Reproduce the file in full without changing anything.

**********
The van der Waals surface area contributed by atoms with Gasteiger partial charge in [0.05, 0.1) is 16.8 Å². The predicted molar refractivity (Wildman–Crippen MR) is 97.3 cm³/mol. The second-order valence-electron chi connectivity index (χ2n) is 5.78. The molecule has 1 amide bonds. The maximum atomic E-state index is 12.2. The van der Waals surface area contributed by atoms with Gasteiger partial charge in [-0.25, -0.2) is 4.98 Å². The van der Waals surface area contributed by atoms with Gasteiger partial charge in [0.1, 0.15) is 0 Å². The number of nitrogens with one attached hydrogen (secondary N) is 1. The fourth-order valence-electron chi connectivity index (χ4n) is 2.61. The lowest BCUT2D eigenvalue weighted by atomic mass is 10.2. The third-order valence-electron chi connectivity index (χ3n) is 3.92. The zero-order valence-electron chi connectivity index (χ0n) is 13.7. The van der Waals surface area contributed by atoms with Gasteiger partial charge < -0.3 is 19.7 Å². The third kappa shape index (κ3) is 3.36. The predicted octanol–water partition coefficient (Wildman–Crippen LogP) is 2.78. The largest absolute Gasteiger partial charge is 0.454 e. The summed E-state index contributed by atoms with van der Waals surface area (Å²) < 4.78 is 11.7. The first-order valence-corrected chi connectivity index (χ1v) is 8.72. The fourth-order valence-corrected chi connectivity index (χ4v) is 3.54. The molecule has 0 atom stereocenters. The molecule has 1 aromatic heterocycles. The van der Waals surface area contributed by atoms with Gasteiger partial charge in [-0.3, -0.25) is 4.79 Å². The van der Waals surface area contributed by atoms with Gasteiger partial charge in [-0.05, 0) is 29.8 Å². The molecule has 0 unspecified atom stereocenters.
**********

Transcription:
The van der Waals surface area contributed by atoms with Gasteiger partial charge in [0.05, 0.1) is 16.8 Å². The predicted molar refractivity (Wildman–Crippen MR) is 97.3 cm³/mol. The second-order valence-electron chi connectivity index (χ2n) is 5.78. The molecule has 1 amide bonds. The maximum atomic E-state index is 12.2. The van der Waals surface area contributed by atoms with Gasteiger partial charge in [-0.25, -0.2) is 4.98 Å². The van der Waals surface area contributed by atoms with Gasteiger partial charge in [0.1, 0.15) is 0 Å². The number of nitrogens with one attached hydrogen (secondary N) is 1. The fourth-order valence-electron chi connectivity index (χ4n) is 2.61. The lowest BCUT2D eigenvalue weighted by atomic mass is 10.2. The third-order valence-electron chi connectivity index (χ3n) is 3.92. The zero-order valence-electron chi connectivity index (χ0n) is 13.7. The van der Waals surface area contributed by atoms with Gasteiger partial charge < -0.3 is 19.7 Å². The third kappa shape index (κ3) is 3.36. The predicted octanol–water partition coefficient (Wildman–Crippen LogP) is 2.78. The largest absolute Gasteiger partial charge is 0.454 e. The summed E-state index contributed by atoms with van der Waals surface area (Å²) < 4.78 is 11.7. The first-order valence-corrected chi connectivity index (χ1v) is 8.72. The fourth-order valence-corrected chi connectivity index (χ4v) is 3.54. The molecule has 0 atom stereocenters. The molecule has 1 aromatic heterocycles. The van der Waals surface area contributed by atoms with Gasteiger partial charge in [-0.3, -0.25) is 4.79 Å². The van der Waals surface area contributed by atoms with Gasteiger partial charge in [-0.05, 0) is 29.8 Å². The molecule has 0 unspecified atom stereocenters.